Memorial Day

These 20, alongside hundreds of others, redefine what it means to be a movie veteran.



As pointed out by my favorite airman, Memorial Day is exclusively a day to remember those that died during service, but it’s almost impossible to honor their memory without being acutely aware of those that survived and those that continue to survive and fight. The Story of Stars and Stripes Honor Flight is a documentary about one last mission for the surviving veterans of WWII. With some impressive camera work and what will most likely be invaluable interviews with those that fought in the last Great War, this trailer might lead to a few tears or pride and poignancy. The main goal might be to bring as many WWII vets to the war memorial in DC, but the end result appears to be something much greater than that. Just in time for Memorial Day, check out this trailer for yourself:


To Be Or Not To Be 1942

Your weekly fix of great movies made before you were born that you should check out before you die. The persistent question in To Be or Not To Be is this: what use is a clown during wartime? There might not be a definitive answer, but Ernst Lubitsch‘s most dramatic work (by default) is a comedy that has to be taken seriously. It’s also startling proof that it’s harder to laugh when you’re standing too close to the fire. It’s only in stepping back that you can feel the warmth without getting hurt. That was the case when this comedy about Hitler and Hamlet premiered right smack dab in the middle of Word War II.



Your weekly fix of great movies made before you were born that you should check out before you die. Every February, I use this column to explore some Best Picture nominees that didn’t win. In fact, it’s a rare thing that we look at Oscar winners (often times they take care of their own publicity), but few are as fascinating as The Best Years of Our Lives. After a brief period of Hoorah American jingoism that shoved WWII through a processor with the violence turned down to something civilians could swallow in pill form (which either meant comedy or straight-ahead action), Best Years marked an attempt at telling the story of men returning from war to find that life had changed and so had they. It’s an honest look at what shocking violence can do (that doesn’t need to shock with violence), and it brought heroes back to a home front that simply re-framed the type of war they were fighting.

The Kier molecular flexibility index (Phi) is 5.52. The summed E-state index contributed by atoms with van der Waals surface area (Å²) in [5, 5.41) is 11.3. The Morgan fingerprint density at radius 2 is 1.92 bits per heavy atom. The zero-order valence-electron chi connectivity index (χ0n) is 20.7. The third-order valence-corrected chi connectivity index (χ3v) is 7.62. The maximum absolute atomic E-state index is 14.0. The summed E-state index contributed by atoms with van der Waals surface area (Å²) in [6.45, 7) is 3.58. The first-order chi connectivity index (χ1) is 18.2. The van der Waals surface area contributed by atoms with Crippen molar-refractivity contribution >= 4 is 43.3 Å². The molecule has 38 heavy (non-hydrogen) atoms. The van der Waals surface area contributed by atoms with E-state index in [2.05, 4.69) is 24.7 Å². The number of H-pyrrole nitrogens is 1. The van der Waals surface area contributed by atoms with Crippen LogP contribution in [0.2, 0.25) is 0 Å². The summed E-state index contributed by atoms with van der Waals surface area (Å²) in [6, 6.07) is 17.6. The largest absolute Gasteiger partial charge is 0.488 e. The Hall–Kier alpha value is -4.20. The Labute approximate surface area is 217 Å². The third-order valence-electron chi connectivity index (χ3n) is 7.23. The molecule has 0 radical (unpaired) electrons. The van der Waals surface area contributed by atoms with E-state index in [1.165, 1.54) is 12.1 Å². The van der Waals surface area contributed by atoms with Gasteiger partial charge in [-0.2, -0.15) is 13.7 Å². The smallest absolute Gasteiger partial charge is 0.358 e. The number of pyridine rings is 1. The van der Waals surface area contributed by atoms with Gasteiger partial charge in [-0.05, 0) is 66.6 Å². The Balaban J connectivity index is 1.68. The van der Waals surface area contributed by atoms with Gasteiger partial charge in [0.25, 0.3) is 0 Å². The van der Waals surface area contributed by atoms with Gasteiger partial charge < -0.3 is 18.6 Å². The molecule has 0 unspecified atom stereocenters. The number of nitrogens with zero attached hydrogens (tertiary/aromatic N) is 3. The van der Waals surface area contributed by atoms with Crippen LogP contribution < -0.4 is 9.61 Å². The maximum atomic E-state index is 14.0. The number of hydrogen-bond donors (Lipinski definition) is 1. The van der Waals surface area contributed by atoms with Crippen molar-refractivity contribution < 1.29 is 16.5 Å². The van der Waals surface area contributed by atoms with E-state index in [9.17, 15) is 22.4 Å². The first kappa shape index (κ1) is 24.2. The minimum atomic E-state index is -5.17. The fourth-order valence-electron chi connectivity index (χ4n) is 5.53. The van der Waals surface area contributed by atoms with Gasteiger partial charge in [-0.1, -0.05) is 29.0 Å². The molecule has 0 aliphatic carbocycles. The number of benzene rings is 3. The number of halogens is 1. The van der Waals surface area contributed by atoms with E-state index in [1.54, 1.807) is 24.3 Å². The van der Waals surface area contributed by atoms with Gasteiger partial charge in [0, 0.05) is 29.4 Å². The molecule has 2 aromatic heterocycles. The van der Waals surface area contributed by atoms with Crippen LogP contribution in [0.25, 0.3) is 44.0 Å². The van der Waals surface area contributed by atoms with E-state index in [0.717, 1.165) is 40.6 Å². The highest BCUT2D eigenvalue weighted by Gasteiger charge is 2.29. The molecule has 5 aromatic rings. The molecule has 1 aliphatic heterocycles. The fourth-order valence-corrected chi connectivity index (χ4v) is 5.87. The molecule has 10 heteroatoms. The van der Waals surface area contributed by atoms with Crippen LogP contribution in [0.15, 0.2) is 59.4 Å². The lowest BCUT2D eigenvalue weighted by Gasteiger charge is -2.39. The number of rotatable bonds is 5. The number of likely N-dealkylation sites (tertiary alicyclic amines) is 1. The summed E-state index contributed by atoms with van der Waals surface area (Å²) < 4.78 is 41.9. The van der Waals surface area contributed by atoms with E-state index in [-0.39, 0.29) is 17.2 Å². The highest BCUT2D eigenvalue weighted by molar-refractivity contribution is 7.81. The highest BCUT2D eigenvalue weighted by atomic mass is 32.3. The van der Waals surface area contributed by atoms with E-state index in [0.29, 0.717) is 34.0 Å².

The Week That Was

You wouldn’t know it if you aren’t a top-ranking member of the FSR staff, but it’s been a busy week around here.


Audie Murphy is a Badass

We’re celebrating all week with war films. Today we learn how the actions of one man can affect an entire nation.



We’re celebrating with war movies all week long. Today we learn the true meaning of teamwork when a mission doesn’t go as planned.



We’re celebrating all week with war movies. Today we learn what happens when a band of misfits has to blow up a pair of giant guns or see 2,000 men get killed.



We’re spending all week celebrating war movies. Today we learn what happens when a group of men who have been marginalized by their country fight for it.



We’re spending all week celebrating war movies. Today, we look at an early work from a master film maker, one of Stanley Kubrick’s lesser known films that shows World War I from view from the trenches as well as the courtroom.



We’re spending all week celebrating war movies. Today we revel in the story of three men from very different backgrounds, all confronting the realities of the early days of Hitler’s rise to power.



We’re spending all week celebrating war movies. First up, we learn that sometimes it doesn’t matter if the purpose of an American holiday is better captured by the cinema of another country. In the case of Ballad of a Soldier you’d be hard-pressed to find another story to exemplify why we honor those that serve and, unfortunately, don’t make it home.

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published: 01.31.2015
published: 01.30.2015
published: 01.30.2015
published: 01.29.2015

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